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"Thunderbird thinks this message might be an email scam

Discussion of general topics about Mozilla Thunderbird
Maupin
 
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Post Posted June 6th, 2006, 12:15 am

Hello,

I've recently upgraded to 1.5.0.4 and now some of my messages are being flagged as scams when they're clearly not. When I click the "Not a scam" button nothing happens.

I searched the forums and found a message about a setting in Tools>Options>Privacy>Email Scams, however when I unchecked the "check messages..." box my messages are still marked as scams. How can I get rid of this notice for good?

Freee!!

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Post Posted June 6th, 2006, 6:07 am

Changing that setting will only show on messages coming in after you changed that setting.

pmjames
 
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Post Posted June 9th, 2006, 5:31 pm

There doesn't seem to be anything in the "Help" about the new "spam" feature - does clicking the "Not a scam" button cause any training to actually happen? The spam notice goes away, but I've now had the same newsletter be marked as spam every day.
Peter James

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tanstaafl
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Post Posted June 9th, 2006, 6:32 pm

There is no training. Thats one reason why its worthless IMHO.

Daifne
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Post Posted June 9th, 2006, 6:51 pm

And it is not marking it as "spam", but as "scam". There's a difference.
JE SUIS CHARLIE
“If you make people think they're thinking, they'll love you; but if you really make them think, they'll hate you.” ― Harlan Ellison
Please do not PM me for personal support. Keep posts here in the Forums instead and we all learn.

pmjames
 
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Post Posted June 17th, 2006, 7:39 pm

Acknowledged that the terminology should be "scam" throughout.

Is it true that there is no training - is this feature documented anywhere?
Peter James

Patrick Hutber - Improvement means deterioration

Daifne
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Post Posted June 17th, 2006, 7:56 pm

It's true that there is no training as yet. I have not seen any documentation, but you may want to look in Bugzilla. I'm fairly sure that there must be a bug report about it.
JE SUIS CHARLIE
“If you make people think they're thinking, they'll love you; but if you really make them think, they'll hate you.” ― Harlan Ellison
Please do not PM me for personal support. Keep posts here in the Forums instead and we all learn.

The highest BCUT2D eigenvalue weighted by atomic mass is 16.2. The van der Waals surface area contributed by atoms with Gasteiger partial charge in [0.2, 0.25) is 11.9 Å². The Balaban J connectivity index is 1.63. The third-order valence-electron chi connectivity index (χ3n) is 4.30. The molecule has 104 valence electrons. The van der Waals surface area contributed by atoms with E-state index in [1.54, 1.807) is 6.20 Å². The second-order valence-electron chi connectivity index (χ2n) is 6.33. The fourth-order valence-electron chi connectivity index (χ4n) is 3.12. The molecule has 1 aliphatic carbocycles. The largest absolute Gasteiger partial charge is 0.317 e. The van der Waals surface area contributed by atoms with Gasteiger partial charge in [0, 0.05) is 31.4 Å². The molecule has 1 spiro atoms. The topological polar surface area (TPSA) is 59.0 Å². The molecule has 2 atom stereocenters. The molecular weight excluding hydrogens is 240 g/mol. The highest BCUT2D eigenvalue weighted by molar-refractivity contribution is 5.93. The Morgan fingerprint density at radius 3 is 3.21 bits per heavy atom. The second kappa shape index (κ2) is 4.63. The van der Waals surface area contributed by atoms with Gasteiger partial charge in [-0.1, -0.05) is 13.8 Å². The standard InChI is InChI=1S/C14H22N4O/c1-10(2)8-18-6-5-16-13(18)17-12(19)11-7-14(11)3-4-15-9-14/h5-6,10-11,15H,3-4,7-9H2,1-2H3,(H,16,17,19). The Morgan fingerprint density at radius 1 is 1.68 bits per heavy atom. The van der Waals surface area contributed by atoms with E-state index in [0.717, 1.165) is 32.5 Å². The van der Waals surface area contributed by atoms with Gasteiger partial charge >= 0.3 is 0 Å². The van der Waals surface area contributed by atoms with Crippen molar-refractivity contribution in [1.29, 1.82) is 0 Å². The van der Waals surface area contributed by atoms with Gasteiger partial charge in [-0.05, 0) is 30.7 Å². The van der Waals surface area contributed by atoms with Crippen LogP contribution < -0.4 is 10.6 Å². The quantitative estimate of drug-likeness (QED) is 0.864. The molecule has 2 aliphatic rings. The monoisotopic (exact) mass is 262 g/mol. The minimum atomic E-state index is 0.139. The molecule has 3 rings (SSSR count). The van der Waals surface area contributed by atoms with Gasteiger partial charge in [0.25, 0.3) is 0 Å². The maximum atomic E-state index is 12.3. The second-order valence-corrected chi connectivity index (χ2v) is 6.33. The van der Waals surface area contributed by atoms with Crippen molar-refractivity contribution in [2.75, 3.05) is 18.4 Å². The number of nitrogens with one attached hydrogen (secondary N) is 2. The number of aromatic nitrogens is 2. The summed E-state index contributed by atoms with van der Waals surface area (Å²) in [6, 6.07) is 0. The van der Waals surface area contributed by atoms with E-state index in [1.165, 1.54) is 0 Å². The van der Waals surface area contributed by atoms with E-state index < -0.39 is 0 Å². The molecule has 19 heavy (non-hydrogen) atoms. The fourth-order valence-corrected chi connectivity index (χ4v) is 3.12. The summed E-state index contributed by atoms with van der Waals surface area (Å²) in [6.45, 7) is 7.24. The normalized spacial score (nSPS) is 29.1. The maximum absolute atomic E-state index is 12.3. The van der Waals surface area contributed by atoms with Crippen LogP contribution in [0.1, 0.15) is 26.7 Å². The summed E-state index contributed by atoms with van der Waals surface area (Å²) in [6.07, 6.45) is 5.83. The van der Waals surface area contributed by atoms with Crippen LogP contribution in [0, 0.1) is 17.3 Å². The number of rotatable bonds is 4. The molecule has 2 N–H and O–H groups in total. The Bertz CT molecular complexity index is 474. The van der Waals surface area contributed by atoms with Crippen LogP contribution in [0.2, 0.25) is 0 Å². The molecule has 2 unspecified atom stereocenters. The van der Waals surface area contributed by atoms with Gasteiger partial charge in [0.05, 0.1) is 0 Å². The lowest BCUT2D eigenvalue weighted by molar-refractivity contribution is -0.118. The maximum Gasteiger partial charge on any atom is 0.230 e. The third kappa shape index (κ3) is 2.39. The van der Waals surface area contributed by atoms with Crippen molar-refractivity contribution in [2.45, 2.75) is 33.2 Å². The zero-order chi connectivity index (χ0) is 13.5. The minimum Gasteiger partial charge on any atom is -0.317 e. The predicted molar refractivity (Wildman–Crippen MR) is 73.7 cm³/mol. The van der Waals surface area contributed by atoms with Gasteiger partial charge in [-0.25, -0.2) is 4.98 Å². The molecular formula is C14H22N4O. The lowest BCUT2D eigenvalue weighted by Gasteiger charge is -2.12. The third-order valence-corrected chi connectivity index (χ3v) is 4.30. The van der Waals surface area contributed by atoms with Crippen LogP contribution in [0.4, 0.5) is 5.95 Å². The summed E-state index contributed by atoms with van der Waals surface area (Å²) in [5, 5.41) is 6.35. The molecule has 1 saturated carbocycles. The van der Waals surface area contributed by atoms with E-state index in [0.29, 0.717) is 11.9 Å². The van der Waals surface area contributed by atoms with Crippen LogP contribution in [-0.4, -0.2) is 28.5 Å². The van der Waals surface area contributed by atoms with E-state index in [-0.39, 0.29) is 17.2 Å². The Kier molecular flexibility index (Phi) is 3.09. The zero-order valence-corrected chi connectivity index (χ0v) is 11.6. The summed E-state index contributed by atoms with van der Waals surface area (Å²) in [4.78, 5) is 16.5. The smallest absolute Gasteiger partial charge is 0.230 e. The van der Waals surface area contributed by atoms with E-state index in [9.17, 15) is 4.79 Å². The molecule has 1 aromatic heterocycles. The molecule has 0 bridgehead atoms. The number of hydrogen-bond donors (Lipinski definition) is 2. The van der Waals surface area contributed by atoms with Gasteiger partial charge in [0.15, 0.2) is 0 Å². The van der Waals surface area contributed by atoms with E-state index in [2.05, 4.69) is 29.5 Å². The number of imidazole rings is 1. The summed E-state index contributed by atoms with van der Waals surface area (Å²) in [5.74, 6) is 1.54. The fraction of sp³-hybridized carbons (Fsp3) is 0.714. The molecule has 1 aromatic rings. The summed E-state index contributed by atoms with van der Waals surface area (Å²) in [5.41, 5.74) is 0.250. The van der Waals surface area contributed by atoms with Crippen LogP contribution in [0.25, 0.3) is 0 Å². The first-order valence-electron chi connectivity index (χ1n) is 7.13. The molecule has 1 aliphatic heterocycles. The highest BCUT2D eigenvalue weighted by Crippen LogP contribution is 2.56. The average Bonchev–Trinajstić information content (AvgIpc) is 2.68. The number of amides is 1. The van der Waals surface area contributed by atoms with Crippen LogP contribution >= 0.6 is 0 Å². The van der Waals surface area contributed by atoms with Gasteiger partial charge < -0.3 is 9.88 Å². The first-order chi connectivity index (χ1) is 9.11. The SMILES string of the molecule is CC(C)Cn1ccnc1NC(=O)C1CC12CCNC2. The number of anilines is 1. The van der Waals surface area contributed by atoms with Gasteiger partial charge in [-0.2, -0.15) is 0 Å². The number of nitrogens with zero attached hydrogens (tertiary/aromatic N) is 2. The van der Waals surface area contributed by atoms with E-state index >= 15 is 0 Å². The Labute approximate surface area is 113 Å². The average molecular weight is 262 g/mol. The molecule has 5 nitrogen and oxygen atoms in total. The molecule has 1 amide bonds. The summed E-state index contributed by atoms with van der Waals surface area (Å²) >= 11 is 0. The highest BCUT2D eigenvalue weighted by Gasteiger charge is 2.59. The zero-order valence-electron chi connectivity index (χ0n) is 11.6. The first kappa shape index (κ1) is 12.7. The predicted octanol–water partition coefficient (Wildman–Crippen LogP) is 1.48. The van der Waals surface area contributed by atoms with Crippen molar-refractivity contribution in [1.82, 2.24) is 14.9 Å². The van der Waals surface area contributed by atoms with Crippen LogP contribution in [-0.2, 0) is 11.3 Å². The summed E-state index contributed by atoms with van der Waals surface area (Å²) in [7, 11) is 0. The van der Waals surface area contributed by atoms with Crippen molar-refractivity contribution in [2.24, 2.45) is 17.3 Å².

Lee_Dailey

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Post Posted June 18th, 2006, 5:29 am

howdy y'all,

here are some bugzilla items that cover the subject ...

- should learn what is not a scam
https://bugzilla.mozilla.org/show_bug.cgi?id=320351

- Scam Warning should not be display for trusted addresses
https://bugzilla.mozilla.org/show_bug.cgi?id=318916

- [enh] Adding a "scam mailbox" like the junk one
https://bugzilla.mozilla.org/show_bug.cgi?id=302900

if a bug fits your situation, you might want to vote for it. please, do NOT comment unless you have new info. bugspamming - "me too" comments and various rants [*grin*] - is a good way to get the bug ignored.

the 2nd of the above is a bit questionable since one prime method is to use a fake email address. still, i think i would prefer to have the option.

take care,
lee

amfc
 
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Post Posted June 30th, 2006, 7:53 pm

It seems that it marks messages as scam if they contain links which look suspicious or if they contain forms.

A suspicious link is a link to an ip address or a link whose text looks like a hostname, but points to another one.

You can look at the js source at:

http://lxr.mozilla.org/mozilla/source/m ... etector.js

Chimmer
 
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Post Posted July 2nd, 2006, 9:14 am

This is a worthless feature. I'm constantly clicking on the "not a scam" button for emails from the same place. I thought it's supposed to "learn?"

Daifne
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Post Posted July 2nd, 2006, 9:19 am

It is not yet programed to learn. Most of us have just shut it off for the time being.
JE SUIS CHARLIE
“If you make people think they're thinking, they'll love you; but if you really make them think, they'll hate you.” ― Harlan Ellison
Please do not PM me for personal support. Keep posts here in the Forums instead and we all learn.

bbbl67
 
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Post Posted July 4th, 2006, 7:53 pm

I believe there is a difference between a "scam" and a "spam". The scam emails are just suggestions from Thunderbird to you to pay attention to something that it sees as fishy, but it doesn't involve actually moving or deleting anything; only spam is moved off or deleted. If Thunderbird's scam suggestion turns out to be right, then you can mark it as a spam yourself, and it will learn from that. Otherwise just ignore the scam suggestions.

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